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Macho "Diego" Helps Save Galapagos Tortoises
There are many reasons to travel to the Galapagos Islands, but the diverse, approachable wildlife is one of the most popular reasons for people to visit the archipelago. Besides Charles Darwin's finches, perhaps the most famous inhabitants of the Galapagos are the tortoises — and these islands includes a few famous ones.
In recent weeks, Galapagos tortoises have been in the news because of the sad passing of “Lonesome George.” George was a Pinta Island tortoise, a species once thought to be extinct until researchers on the island found George. In an attempt to keep the species alive, scientists attempted to breed George with other tortoises of a similar genetic makeup.
Despite his companions laying eggs several times, George never produced offspring and died on June 24, 2012 at the Charles Darwin Research Station. But George isn't the only famous tortoise from the Galapagos. The story of Diego, an Española Island tortoise, is quite different.
Diego is a "bossy, macho reptile," according to his handlers, and those personality traits may ultimately have saved his species. Diego was taken from the Galapagos Islands before 1930 and eventually found his way to the San Diego Zoo. However, the zoo returned him to the Galapagos in 1975 when it was clear his species was in trouble. When Diego returned, there were only two other males of his kind, and 12 females.
Over the years, Diego has rejuvenated his species almost entirely on his own. Placed in a corral with the other tortoises, Diego quickly dominated the other males with aggressive bites and shoves, to the point that Diego was moved to his own pen with five of the females. Since then, the tortoise has produced hundreds of offspring, who have in turn gone on to help increase the tortoise population. Of the 1,700 tortoises produced in the breeding program at the Charles Darwin Research Station, Diego is thought to be responsible for about 45 percent.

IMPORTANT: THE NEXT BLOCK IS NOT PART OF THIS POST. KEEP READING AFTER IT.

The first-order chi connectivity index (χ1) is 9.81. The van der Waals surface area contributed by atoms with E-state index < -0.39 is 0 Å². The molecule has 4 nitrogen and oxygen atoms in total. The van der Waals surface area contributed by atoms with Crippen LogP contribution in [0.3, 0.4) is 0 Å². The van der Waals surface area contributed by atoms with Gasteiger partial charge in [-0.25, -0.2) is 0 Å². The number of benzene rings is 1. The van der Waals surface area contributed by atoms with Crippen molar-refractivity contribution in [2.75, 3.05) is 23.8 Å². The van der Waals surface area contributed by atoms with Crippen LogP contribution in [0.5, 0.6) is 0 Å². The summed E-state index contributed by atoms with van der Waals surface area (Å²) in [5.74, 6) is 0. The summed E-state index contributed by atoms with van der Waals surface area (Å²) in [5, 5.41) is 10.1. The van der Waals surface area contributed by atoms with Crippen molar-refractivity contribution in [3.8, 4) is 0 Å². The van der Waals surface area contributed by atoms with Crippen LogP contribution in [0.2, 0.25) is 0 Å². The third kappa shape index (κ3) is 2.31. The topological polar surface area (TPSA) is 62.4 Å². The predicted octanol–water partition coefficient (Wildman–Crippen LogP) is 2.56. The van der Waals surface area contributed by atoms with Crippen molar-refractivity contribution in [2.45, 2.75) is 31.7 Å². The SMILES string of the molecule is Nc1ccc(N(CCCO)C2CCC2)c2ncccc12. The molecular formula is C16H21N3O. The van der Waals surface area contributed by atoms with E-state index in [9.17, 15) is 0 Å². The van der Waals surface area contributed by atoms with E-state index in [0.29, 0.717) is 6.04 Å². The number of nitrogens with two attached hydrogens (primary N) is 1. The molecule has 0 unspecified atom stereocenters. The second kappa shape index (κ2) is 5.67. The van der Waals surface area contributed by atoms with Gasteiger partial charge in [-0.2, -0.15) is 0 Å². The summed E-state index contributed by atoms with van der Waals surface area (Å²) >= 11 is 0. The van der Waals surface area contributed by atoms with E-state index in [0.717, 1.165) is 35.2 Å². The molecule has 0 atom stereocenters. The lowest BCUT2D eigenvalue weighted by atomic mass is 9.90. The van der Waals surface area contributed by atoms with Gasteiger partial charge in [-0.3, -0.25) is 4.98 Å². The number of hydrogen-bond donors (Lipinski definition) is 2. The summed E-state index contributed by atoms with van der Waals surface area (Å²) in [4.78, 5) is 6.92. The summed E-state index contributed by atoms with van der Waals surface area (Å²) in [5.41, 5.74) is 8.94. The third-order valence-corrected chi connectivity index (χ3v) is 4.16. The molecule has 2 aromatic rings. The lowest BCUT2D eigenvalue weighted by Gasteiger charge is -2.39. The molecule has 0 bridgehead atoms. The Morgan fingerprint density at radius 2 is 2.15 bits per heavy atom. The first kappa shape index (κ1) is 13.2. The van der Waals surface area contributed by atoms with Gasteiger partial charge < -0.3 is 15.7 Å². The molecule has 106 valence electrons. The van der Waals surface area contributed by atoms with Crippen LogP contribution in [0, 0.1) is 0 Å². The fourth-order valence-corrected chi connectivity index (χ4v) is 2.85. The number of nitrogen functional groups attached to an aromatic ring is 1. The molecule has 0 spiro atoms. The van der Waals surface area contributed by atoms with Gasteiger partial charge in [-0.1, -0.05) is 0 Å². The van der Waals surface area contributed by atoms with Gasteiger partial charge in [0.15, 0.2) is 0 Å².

"Diego is very territorial, including with humans," said his keeper, Fausto Llerena, who also took care of Lonesome George. "He once bit me, and two weeks ago he tried [again] to bite me. When you enter his pen, Diego comes near and his intentions aren’t friendly."
Despite the sometimes antagonistic relationship Diego has with his keepers and other tortoises, Llerena acknowledges that the feisty turtle has become quite popular with the tourists who visit the site.
"I think he’s going to be the successor to Lonesome George, the new favorite," Llerena told the news source.
Do you want to visit Diego on your Galapagos Island cruise?
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